Almost a quarter of people suffering from Chronic Obstructive Pulmonary Disease (COPD) wait an average of 5 years or more for diagnosis, according to a new study.
A survey released by charity Asthma + Lung found that one in eight people had waited more than a decade for treatment for COPD.
COPD is an incurable condition which causes severe breathlessness and affects around 1.4 million people in the UK. Late diagnosis heightens the risk of life-threatening flare-ups of the disease.
The umbrella term refers to a group of lung conditions which cause breathing difficulties, including chronic bronchitis and emphysema, and symptoms of the disease include breathlessness, a chesty cough and chest infections.
Asthma + Lung surveyed over 6,500 people for their report.
More than a third (34 per cent) of people surveyed said they were unable to recognise the signs of COPD and around 1 in 4 (23 per cent) said they were misdiagnosed as their doctor thought they had a chest infection or cough.
Access to care was also found to be a problem, with 1 in 4 (26 per cent) saying they couldn’t get an appointment and 1 in 5 (21 per cent) being unable to access diagnostic tests (including spirometry, a breathing test which is a key method of diagnosing COPD).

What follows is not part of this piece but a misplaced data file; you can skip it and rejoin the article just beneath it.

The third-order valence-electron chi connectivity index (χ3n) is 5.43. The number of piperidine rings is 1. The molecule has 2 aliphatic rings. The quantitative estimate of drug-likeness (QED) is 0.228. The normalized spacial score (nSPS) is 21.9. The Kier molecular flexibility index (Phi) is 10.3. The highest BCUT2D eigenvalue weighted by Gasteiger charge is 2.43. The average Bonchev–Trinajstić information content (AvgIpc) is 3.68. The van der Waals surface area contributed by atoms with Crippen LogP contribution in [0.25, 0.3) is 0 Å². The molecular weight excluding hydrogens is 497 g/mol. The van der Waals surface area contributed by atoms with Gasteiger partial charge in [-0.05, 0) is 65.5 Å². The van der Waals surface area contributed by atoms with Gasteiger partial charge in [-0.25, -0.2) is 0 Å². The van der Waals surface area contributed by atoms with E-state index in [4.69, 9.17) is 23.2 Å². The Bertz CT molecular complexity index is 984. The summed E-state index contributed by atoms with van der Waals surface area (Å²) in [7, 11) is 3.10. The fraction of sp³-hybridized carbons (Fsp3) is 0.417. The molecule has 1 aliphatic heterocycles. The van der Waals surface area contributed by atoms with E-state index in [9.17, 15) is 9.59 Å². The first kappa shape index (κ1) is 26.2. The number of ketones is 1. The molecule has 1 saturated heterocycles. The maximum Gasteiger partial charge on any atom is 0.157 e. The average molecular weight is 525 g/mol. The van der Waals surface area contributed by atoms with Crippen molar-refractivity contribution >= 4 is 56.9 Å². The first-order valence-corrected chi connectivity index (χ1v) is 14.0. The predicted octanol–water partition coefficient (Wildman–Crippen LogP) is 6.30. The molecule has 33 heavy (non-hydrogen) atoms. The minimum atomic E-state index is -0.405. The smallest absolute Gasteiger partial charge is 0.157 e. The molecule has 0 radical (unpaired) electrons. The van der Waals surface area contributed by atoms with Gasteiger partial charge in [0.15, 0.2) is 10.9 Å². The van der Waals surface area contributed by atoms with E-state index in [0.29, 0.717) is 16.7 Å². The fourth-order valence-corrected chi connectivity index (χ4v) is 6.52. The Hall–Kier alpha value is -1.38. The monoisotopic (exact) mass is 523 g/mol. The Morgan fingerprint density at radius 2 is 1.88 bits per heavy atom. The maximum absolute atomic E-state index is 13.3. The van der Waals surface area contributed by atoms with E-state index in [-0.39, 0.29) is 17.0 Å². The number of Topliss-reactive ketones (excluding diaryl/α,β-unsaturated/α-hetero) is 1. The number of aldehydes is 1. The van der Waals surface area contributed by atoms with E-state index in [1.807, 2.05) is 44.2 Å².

Babs Thwaites, 71, from Rainham, Essex has had COPD since her forties, and says taking up smoking was the worst decision she ever made.
“I was diagnosed with COPD just a few months after I quit smoking. I had pneumonia and then my doctor’s surgery gave me an appointment for a COPD check-up. No one had even sat me down to tell me I had it and what it would mean,” she said.
“I had never heard of the condition before, and at no stage during those early years, did anyone ever explain to me what COPD was and how I could help myself. I had no idea that the illness was progressive, and it was only when my first husband Colin died from the illness that I realised how serious it was.”
She added: “Now I take two inhalers a day, I also have a reliever inhaler and keep rescue medication at home for emergencies. COPD is a hidden disease. People cannot see the signs. Because you look fairly well, they don’t understand why you are using the disabled toilet. But I simply cannot walk up the stairs – I cannot do what other people do.”
Sarah Woolnough, CEO of Asthma + Lung UK, said: “We are hearing shocking stories of people spending years, even a decade of their lives, sometimes struggling to breathe, unaware that they have a lung condition which could be managed with the right treatment and support.
“Diagnosis of COPD needs to be faster and more accurate and there needs to be greater awareness of the seriousness of lung conditions and the signs and symptoms to look out for.”